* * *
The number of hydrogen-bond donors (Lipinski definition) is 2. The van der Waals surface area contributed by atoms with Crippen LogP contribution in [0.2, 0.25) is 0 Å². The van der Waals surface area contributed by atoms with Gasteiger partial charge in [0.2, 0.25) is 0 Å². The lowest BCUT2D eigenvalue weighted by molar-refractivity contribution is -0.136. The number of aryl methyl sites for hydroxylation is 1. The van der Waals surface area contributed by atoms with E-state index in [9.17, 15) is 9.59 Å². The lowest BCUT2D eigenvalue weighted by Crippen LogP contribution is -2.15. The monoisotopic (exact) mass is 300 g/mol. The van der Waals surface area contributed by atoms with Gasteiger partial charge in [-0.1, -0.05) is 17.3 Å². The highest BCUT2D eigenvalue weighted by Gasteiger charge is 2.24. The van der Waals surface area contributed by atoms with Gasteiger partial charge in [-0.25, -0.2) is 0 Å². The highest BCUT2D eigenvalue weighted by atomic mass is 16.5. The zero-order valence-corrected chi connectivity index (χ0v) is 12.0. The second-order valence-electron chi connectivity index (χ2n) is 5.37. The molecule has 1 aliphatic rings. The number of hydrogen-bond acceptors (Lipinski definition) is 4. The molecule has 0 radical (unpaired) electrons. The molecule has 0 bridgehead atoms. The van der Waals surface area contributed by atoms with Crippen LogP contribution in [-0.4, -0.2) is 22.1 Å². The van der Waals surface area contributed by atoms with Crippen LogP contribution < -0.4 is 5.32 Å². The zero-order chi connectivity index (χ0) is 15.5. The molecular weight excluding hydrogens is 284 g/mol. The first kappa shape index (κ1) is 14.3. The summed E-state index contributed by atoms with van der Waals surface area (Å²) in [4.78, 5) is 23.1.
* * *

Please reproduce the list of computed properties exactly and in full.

The number of hydrogen-bond donors (Lipinski definition) is 2. The van der Waals surface area contributed by atoms with Crippen LogP contribution in [0.2, 0.25) is 0 Å². The van der Waals surface area contributed by atoms with Gasteiger partial charge in [0.2, 0.25) is 0 Å². The lowest BCUT2D eigenvalue weighted by molar-refractivity contribution is -0.136. The number of aryl methyl sites for hydroxylation is 1. The van der Waals surface area contributed by atoms with E-state index in [9.17, 15) is 9.59 Å². The lowest BCUT2D eigenvalue weighted by Crippen LogP contribution is -2.15. The monoisotopic (exact) mass is 300 g/mol. The van der Waals surface area contributed by atoms with Gasteiger partial charge in [-0.1, -0.05) is 17.3 Å². The highest BCUT2D eigenvalue weighted by Gasteiger charge is 2.24. The van der Waals surface area contributed by atoms with Gasteiger partial charge in [-0.25, -0.2) is 0 Å². The highest BCUT2D eigenvalue weighted by atomic mass is 16.5. The zero-order valence-corrected chi connectivity index (χ0v) is 12.0. The second-order valence-electron chi connectivity index (χ2n) is 5.37. The molecule has 1 aliphatic rings. The number of hydrogen-bond acceptors (Lipinski definition) is 4. The molecule has 0 radical (unpaired) electrons. The molecule has 0 bridgehead atoms. The van der Waals surface area contributed by atoms with Crippen LogP contribution in [-0.4, -0.2) is 22.1 Å². The van der Waals surface area contributed by atoms with Crippen LogP contribution < -0.4 is 5.32 Å². The zero-order chi connectivity index (χ0) is 15.5. The molecular weight excluding hydrogens is 284 g/mol. The first kappa shape index (κ1) is 14.3. The summed E-state index contributed by atoms with van der Waals surface area (Å²) in [4.78, 5) is 23.1.